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Florida May Put Loud Stereo Tickets on Driving Record
Legislation proposed for the 2010 session in Florida would make turning up the stereo a moving violation.

Rep. Alan Hays
A member of the Florida House of Representatives wants to make driving with a loud stereo a crime on the same level as driving with an open container of alcohol. State Representative D. Alan Hays (R-Umatilla) last month introduced House Bill 137 which modifies an existing loud stereo statute to double the cost of fines and make the offense a moving violation.

Current Florida law makes it unlawful to drive with a stereo "plainly audible" from twenty-five feet away or that is "louder than necessary for the convenient hearing by persons inside the vehicle" when driving past a church, school or hospital. Law enforcement officers are exempt as are politicians who use loud soundmaking devices for "political purposes." The typical fine is $78 with no points.

HB 137 would impose three license points and boost the fine to $180 for a third offense. The addition of points will serve as a boon to insurance companies which will collect significantly higher premiums from ticket recipients. The industry has already rewarded Hays $16,650 in political contributions since his election in 2004, including support for his run for the state Senate in 2010.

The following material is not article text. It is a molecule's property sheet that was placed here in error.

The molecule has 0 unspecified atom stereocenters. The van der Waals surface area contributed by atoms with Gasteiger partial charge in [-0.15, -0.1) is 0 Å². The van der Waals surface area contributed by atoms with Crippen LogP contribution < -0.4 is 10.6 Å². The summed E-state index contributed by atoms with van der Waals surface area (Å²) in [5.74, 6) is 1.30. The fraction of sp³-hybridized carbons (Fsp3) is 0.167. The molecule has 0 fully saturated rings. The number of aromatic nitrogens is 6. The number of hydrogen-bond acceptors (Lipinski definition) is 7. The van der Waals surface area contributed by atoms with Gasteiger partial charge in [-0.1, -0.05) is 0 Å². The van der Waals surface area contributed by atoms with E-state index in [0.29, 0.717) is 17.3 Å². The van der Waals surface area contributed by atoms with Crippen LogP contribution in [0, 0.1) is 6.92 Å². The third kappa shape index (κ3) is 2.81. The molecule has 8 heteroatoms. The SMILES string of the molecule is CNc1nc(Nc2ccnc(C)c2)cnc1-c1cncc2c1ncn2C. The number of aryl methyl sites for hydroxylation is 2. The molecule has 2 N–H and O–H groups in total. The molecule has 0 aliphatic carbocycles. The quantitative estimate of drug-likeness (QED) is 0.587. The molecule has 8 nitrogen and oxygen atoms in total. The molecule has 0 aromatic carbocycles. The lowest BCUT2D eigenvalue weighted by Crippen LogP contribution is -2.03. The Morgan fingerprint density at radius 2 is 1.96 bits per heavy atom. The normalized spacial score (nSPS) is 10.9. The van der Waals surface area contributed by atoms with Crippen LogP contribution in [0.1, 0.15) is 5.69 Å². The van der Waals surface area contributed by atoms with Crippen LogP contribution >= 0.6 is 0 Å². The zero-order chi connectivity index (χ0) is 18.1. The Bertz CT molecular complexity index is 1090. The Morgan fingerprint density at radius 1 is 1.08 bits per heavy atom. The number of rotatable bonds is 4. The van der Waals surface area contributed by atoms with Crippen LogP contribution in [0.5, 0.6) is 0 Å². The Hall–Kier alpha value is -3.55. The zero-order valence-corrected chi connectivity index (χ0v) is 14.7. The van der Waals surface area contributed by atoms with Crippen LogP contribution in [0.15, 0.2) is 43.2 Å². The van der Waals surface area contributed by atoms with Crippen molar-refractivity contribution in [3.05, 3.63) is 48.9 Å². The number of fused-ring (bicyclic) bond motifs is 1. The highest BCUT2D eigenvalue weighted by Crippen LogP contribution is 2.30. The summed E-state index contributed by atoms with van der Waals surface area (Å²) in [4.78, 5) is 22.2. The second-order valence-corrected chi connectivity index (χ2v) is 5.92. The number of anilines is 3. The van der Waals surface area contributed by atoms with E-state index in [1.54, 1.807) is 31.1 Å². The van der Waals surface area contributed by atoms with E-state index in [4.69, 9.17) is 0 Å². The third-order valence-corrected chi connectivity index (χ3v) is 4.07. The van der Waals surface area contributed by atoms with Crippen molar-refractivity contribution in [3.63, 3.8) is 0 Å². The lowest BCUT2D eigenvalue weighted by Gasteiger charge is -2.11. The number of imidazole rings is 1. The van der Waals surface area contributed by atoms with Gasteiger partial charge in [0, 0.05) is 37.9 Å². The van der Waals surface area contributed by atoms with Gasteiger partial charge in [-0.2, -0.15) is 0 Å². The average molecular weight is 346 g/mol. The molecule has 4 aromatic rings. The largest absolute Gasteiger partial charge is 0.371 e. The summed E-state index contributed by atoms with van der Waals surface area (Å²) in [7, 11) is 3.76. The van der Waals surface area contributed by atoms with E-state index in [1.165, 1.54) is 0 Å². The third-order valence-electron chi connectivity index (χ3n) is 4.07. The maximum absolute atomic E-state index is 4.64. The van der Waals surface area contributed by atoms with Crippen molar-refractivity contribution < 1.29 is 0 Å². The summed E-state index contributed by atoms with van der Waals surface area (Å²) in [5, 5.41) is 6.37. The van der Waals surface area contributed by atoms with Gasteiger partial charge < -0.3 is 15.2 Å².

Although state law already imposes a specific fine for loud stereos, several municipalities have written their own civil ordinances in order to impose harsher punishments including sixty days in jail, a $500 fine and the potential for thousands in impound fees. Passage of the Hays bill would allow these cities to add license points to the list.

View a copy of HB 137 in a 75k PDF file at the source link below.

Source: PDF File House Bill 137 (Florida Legislature, 9/22/2009)

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